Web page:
- Walk or ride a bike
- Use public transportation
- Drive the most fuel-efficient vehicle for your needed task and drive at the most efficient speed for your vehicle
- Avoid drive-through businesses; don’t idle for more than 30 seconds
- Keep your car tuned up and maintain proper tire inflation
- Insulate buildings and heat/cool with efficient systems (e.g., rated by Energy Star)
- Generate your own power with wind and solar
- Let your utility company know that you want to subscribe to green power
- Use energy-efficient (e.g. Energy Star) appliances and equipment. Turn appliances off when not in use. Use low-tech methods when possible (e.g., line-dry clothes)
- Replace light bulbs with compact fluorescent or other energy-efficient bulbs (see Energy Star)
- Use no more water than needed
- Buy and cook only what you’ll eat. Don’t waste food.
- Consume foods that are minimally processed and packaged (e.g., potatoes vs. potato chips)
- Purchase fruits and vegetables grown locally on small-scale farms
- Avoid products that result from tropical deforestation (e.g., palm oil, coffee that isn’t shade-grown, South American beef)
- Consume less meat. Eat three meatless meals per week.
- Consume products like pasture-fed beef, free-range poultry, and wild salmon rather than CAFO (concentrated animal feeding operations) meats.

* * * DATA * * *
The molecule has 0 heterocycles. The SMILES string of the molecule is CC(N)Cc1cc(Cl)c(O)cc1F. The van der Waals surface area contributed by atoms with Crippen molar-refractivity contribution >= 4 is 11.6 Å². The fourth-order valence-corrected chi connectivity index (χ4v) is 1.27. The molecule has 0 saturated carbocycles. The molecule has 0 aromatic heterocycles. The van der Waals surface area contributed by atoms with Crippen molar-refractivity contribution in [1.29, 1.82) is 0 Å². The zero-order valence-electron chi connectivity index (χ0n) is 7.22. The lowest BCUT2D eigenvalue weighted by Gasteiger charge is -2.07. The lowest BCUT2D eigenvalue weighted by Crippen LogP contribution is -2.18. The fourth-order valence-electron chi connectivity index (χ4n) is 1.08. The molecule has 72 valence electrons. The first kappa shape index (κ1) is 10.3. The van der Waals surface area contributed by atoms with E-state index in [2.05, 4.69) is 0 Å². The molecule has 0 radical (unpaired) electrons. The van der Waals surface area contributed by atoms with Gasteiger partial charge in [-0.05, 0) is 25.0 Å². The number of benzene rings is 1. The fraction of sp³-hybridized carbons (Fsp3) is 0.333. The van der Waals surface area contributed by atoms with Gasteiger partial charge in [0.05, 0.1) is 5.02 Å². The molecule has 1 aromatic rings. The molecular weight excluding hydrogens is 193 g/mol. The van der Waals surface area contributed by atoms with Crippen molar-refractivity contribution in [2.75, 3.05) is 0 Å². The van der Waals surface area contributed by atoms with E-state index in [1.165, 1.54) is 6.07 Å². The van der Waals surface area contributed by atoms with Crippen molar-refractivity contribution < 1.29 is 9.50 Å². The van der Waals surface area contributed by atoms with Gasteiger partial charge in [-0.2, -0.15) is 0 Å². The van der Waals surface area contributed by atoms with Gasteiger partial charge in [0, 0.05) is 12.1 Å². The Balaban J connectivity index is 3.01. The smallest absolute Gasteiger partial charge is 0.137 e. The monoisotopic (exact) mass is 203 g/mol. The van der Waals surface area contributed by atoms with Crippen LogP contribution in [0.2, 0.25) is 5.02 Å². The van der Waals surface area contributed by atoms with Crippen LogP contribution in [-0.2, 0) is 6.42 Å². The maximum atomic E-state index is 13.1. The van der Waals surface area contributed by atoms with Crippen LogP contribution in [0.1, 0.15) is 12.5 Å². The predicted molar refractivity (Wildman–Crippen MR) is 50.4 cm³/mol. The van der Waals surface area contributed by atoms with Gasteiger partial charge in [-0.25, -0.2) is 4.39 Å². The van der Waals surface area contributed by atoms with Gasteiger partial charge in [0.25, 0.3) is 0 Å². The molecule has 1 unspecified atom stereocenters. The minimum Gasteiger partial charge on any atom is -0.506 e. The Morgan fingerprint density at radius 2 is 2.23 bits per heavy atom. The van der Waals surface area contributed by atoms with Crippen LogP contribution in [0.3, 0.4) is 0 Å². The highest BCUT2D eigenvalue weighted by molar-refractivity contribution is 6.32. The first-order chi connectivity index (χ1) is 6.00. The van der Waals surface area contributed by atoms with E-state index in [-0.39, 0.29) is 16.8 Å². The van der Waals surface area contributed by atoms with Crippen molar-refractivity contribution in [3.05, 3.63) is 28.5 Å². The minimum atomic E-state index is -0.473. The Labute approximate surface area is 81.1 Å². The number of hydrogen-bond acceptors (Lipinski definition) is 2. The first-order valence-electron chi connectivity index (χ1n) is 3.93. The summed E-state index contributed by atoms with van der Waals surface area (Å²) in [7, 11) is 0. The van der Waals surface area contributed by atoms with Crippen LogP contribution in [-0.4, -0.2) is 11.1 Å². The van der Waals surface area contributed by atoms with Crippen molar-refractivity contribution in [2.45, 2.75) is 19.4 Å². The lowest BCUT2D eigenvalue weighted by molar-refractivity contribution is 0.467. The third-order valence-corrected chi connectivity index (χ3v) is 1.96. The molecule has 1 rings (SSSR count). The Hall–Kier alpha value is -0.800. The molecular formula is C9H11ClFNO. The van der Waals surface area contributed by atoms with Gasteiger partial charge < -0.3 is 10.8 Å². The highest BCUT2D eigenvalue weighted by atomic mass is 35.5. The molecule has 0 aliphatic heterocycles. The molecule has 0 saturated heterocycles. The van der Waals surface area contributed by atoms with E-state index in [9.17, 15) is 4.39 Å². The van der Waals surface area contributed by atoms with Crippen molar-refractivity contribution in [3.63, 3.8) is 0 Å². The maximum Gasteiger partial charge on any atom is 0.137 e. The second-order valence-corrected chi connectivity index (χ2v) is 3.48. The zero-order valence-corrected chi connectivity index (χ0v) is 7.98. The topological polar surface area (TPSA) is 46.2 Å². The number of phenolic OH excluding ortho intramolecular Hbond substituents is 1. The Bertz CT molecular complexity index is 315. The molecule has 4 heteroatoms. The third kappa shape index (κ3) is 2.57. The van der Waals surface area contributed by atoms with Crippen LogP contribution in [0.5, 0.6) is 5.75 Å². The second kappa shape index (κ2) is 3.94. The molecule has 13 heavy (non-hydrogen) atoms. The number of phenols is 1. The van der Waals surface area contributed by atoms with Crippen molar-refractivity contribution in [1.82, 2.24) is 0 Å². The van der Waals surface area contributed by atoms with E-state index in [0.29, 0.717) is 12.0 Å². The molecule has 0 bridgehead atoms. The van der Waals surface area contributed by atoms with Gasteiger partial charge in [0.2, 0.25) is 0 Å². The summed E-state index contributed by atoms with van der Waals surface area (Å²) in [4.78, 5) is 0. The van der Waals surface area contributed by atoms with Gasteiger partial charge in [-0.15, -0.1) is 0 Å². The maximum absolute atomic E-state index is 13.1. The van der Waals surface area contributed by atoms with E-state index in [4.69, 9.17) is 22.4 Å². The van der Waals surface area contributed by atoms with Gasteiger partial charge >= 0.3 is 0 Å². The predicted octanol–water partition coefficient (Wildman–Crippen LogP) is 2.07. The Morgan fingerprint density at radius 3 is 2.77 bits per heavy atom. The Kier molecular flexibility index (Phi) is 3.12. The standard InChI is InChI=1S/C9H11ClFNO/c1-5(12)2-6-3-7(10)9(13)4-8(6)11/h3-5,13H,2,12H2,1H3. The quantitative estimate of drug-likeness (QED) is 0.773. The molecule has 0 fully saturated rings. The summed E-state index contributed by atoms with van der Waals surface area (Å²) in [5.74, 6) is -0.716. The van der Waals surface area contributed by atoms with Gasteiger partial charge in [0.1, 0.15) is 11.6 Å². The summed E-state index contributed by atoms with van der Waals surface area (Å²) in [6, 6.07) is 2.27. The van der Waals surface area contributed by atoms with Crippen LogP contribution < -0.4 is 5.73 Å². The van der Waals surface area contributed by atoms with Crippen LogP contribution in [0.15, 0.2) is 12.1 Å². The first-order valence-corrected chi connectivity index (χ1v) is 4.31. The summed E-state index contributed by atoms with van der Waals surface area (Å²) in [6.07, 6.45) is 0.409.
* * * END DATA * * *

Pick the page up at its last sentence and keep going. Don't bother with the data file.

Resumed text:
- Minimize consumption: reduce, reuse, and recycle
- Research vendors and buy from those with sustainable business models
- Avoid products with excess packaging
- Buy products created closer to home: for example, if you live in the U.S. or Canada, purchase goods made in North America instead of those shipped from far away.
- Vote for political representatives who recognize that our carbon-based society isn’t sustainable and who will work to establish an appropriate price for carbon
- Interpret the facts about global warming to your friends and relatives
- Encourage members of your social circles to adopt sustainable lifestyles—and lead by example
- To help create a stewardship ethic in your community and raise awareness of how lifestyle changes can make a difference, take part in local green initiatives like planting trees, recycling drives, or ride-your-bike to work days—or start your own.
Did You Know?
There are about 100 million households in the U.S. alone, and each household uses about 11,000 KWh electricity per year. It takes one pound of coal to generate 1KWh of electricity. The electricity generated in the U.S. is roughly 50% coal, 25% natural gas, 25% other (nuclear + hydroelectric + renewable). Power generation is somewhat regional – do you know what’s in your area?
A 100W light bulb left on for 10 hours burns one pound of coal.